# Is it decidable to know the number of positions used by a Turing machine for a fixed input?

I'm having trouble proving if the following language is recursive, recursively enumerable, or not r.e. at all: the set of all encodings of Turing machines $$M$$ such that the number of positions in the tape used by $$M$$ when the input is 0011 is less than 10.

I'm suspicious the problem is unrecognizable but I can't come up with any reduction to prove it. Any help would be appreciated.

• You can run $M$ on $0011$ until it either loops or uses more than $10$ positions. – Yuval Filmus Apr 8 '20 at 16:18
• Hint, the above comment tells you the way to show the problem is decidable. – John L. Apr 8 '20 at 16:44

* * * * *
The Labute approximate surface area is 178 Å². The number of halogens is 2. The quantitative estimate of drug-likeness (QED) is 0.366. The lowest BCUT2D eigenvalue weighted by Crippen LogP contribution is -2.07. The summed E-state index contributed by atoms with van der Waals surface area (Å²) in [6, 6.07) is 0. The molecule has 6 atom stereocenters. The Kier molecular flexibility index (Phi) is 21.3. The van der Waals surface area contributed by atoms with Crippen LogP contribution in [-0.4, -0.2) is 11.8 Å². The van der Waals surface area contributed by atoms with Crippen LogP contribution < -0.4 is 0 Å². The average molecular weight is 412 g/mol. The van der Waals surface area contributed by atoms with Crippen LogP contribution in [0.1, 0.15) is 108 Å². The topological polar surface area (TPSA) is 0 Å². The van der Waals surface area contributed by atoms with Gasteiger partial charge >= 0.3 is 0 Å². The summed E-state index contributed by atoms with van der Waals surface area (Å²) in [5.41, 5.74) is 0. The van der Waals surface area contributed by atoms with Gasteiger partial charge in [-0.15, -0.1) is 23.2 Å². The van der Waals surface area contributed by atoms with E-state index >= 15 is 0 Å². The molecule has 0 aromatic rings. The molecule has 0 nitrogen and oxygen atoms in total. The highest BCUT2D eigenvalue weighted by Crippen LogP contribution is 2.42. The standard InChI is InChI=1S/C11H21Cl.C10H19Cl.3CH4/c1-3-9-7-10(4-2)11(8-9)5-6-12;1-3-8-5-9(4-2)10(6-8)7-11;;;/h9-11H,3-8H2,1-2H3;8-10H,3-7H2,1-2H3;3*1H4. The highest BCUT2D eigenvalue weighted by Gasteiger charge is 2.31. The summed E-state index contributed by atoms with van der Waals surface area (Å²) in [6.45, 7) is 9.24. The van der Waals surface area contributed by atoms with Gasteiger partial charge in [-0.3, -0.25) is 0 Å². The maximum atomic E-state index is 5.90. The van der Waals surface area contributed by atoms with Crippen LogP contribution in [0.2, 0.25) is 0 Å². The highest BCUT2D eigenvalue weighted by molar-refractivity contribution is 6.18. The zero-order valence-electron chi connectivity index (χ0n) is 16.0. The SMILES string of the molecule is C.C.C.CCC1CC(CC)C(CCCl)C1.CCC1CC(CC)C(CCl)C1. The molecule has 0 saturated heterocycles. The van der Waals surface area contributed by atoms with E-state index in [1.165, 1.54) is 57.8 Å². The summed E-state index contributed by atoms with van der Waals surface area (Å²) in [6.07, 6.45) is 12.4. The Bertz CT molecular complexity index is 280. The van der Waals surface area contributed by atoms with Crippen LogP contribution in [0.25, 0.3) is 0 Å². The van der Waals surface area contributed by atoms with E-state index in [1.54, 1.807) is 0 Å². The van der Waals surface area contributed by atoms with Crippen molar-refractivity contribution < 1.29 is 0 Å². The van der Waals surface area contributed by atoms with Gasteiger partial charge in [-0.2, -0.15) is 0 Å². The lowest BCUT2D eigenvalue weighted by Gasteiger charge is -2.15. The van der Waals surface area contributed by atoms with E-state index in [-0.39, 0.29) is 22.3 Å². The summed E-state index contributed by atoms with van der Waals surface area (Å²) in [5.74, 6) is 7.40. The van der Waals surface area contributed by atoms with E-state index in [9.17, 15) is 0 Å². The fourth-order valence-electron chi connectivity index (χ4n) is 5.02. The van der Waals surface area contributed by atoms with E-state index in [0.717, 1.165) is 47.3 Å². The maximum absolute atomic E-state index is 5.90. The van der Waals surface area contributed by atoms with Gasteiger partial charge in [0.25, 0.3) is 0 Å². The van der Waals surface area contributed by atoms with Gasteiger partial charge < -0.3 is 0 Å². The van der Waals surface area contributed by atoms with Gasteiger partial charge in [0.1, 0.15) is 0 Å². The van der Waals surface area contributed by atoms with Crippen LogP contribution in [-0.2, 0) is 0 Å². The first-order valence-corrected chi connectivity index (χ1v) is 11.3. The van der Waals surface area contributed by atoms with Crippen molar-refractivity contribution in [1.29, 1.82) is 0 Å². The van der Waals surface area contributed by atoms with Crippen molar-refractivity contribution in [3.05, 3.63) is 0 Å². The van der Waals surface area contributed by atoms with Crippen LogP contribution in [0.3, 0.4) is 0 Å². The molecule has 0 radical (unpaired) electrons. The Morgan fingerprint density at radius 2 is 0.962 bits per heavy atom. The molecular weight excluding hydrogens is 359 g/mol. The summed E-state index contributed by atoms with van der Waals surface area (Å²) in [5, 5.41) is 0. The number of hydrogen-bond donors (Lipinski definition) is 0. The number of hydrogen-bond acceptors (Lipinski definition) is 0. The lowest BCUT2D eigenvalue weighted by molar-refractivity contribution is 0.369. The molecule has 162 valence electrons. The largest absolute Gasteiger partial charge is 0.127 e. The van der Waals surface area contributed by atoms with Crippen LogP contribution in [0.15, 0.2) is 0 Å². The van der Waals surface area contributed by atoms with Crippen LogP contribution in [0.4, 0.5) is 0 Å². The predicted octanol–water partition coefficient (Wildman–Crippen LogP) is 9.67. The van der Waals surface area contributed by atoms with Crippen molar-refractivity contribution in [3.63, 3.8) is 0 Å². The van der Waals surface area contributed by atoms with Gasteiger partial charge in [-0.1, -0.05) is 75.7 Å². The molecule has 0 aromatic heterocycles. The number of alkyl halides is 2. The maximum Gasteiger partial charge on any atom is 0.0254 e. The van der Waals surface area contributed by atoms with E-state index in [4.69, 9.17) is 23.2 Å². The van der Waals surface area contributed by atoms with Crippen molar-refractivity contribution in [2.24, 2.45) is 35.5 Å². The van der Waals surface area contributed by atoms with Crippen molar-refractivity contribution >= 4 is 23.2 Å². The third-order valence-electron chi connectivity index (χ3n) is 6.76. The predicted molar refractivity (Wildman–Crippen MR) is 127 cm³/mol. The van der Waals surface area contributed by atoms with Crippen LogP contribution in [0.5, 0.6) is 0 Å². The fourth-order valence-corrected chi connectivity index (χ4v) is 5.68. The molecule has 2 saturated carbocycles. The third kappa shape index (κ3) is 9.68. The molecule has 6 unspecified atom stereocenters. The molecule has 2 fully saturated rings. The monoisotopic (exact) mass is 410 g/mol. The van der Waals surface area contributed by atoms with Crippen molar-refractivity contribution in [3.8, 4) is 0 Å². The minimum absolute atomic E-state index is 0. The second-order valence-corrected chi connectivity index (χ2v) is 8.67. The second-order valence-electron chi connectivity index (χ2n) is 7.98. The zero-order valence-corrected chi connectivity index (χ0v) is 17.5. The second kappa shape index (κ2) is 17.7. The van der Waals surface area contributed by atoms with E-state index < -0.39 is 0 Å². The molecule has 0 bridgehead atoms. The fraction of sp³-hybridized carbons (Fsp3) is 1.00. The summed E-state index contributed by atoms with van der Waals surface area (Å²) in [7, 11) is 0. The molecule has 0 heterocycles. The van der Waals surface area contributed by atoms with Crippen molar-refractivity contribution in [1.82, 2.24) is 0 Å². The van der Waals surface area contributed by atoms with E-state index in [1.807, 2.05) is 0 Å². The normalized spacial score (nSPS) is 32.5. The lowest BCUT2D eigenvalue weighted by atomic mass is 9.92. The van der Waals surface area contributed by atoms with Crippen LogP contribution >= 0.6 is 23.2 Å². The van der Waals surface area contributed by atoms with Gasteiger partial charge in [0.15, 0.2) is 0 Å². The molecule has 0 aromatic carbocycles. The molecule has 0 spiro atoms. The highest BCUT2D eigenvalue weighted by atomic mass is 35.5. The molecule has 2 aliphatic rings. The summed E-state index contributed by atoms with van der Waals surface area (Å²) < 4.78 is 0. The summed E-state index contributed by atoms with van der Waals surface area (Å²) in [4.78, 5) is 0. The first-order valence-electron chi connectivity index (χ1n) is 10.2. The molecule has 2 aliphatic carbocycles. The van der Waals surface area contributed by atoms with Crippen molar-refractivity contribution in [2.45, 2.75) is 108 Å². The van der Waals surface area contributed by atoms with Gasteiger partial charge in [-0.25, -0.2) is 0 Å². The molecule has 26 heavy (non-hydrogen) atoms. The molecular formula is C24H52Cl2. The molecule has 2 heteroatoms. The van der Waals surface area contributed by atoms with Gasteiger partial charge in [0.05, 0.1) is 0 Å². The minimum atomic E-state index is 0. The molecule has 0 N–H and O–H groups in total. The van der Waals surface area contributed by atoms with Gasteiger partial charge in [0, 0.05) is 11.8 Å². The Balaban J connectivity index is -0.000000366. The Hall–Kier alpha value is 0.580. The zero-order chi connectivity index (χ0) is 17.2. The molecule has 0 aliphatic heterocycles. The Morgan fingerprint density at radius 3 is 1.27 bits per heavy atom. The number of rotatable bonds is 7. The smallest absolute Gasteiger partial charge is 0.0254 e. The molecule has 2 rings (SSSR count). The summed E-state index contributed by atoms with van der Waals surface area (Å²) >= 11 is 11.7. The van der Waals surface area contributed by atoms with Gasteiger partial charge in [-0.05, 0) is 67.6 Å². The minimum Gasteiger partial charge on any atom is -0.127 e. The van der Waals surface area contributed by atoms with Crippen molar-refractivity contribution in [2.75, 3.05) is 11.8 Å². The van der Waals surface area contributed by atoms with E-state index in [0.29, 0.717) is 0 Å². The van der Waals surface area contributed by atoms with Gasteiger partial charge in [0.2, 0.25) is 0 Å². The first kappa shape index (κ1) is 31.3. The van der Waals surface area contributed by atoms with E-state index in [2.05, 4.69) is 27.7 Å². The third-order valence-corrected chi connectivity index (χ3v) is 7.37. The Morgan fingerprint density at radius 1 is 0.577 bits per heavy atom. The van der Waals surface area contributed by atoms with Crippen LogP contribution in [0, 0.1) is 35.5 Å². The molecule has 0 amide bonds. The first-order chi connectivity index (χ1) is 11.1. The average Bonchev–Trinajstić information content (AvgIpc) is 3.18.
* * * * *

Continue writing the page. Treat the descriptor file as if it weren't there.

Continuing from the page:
• @JohnL. I have to know what happens if M loops forever. If I "bound" the number of steps looping within the same 10 positions, it is guaranteed that, if M loops forever, it will do it without visiting more than those positions. But I can't find a pattern. – Fran Castro Apr 8 '20 at 17:11
• @YuvalFilmus but M might loop and use less than 10 positions. – Fran Castro Apr 8 '20 at 17:13
• If it uses more than 10 positions, you can immediately stop. Otherwise, either it halts at some point, or it loops at some point (we even have an a priori bound on when that must happen, though this is not necessary). – Yuval Filmus Apr 8 '20 at 17:16